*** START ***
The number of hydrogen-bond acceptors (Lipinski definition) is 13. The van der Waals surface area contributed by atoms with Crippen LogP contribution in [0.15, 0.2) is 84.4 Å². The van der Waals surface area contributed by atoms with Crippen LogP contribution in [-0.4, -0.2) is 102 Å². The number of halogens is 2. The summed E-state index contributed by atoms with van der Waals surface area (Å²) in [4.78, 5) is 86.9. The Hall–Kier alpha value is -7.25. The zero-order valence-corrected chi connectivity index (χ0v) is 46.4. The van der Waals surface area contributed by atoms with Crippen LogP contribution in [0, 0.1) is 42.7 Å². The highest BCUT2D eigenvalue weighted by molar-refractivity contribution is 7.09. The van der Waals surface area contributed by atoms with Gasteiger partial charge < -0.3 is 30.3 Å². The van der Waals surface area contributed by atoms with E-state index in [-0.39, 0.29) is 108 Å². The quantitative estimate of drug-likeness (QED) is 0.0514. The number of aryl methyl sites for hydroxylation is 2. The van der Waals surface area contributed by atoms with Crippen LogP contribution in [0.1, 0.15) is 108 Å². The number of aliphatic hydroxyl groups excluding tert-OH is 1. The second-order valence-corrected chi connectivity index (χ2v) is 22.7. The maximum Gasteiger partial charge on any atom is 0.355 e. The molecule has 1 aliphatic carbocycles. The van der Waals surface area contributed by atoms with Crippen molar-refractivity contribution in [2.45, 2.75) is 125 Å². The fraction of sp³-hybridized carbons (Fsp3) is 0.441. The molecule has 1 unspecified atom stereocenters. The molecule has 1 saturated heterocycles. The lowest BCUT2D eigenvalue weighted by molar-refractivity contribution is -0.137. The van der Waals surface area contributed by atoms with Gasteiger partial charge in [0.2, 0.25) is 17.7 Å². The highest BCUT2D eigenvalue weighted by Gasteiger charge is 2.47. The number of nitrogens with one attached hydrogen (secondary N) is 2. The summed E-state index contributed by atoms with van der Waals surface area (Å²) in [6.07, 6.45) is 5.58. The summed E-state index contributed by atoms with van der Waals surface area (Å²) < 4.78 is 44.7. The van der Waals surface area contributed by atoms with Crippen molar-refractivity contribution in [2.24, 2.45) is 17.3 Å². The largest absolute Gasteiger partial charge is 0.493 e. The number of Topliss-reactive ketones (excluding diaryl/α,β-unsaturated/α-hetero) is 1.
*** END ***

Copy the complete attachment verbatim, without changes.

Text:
The number of hydrogen-bond acceptors (Lipinski definition) is 13. The van der Waals surface area contributed by atoms with Crippen LogP contribution in [0.15, 0.2) is 84.4 Å². The van der Waals surface area contributed by atoms with Crippen LogP contribution in [-0.4, -0.2) is 102 Å². The number of halogens is 2. The summed E-state index contributed by atoms with van der Waals surface area (Å²) in [4.78, 5) is 86.9. The Hall–Kier alpha value is -7.25. The zero-order valence-corrected chi connectivity index (χ0v) is 46.4. The van der Waals surface area contributed by atoms with Crippen LogP contribution in [0, 0.1) is 42.7 Å². The highest BCUT2D eigenvalue weighted by molar-refractivity contribution is 7.09. The van der Waals surface area contributed by atoms with Gasteiger partial charge < -0.3 is 30.3 Å². The van der Waals surface area contributed by atoms with E-state index in [-0.39, 0.29) is 108 Å². The quantitative estimate of drug-likeness (QED) is 0.0514. The number of aryl methyl sites for hydroxylation is 2. The van der Waals surface area contributed by atoms with Crippen LogP contribution in [0.1, 0.15) is 108 Å². The number of aliphatic hydroxyl groups excluding tert-OH is 1. The second-order valence-corrected chi connectivity index (χ2v) is 22.7. The maximum Gasteiger partial charge on any atom is 0.355 e. The molecule has 1 aliphatic carbocycles. The van der Waals surface area contributed by atoms with Crippen molar-refractivity contribution in [2.45, 2.75) is 125 Å². The fraction of sp³-hybridized carbons (Fsp3) is 0.441. The molecule has 1 unspecified atom stereocenters. The molecule has 1 saturated heterocycles. The lowest BCUT2D eigenvalue weighted by molar-refractivity contribution is -0.137. The van der Waals surface area contributed by atoms with Gasteiger partial charge in [0.2, 0.25) is 17.7 Å². The highest BCUT2D eigenvalue weighted by Gasteiger charge is 2.47. The number of nitrogens with one attached hydrogen (secondary N) is 2. The summed E-state index contributed by atoms with van der Waals surface area (Å²) in [6.07, 6.45) is 5.58. The summed E-state index contributed by atoms with van der Waals surface area (Å²) < 4.78 is 44.7. The van der Waals surface area contributed by atoms with Crippen molar-refractivity contribution in [2.24, 2.45) is 17.3 Å². The largest absolute Gasteiger partial charge is 0.493 e. The number of Topliss-reactive ketones (excluding diaryl/α,β-unsaturated/α-hetero) is 1.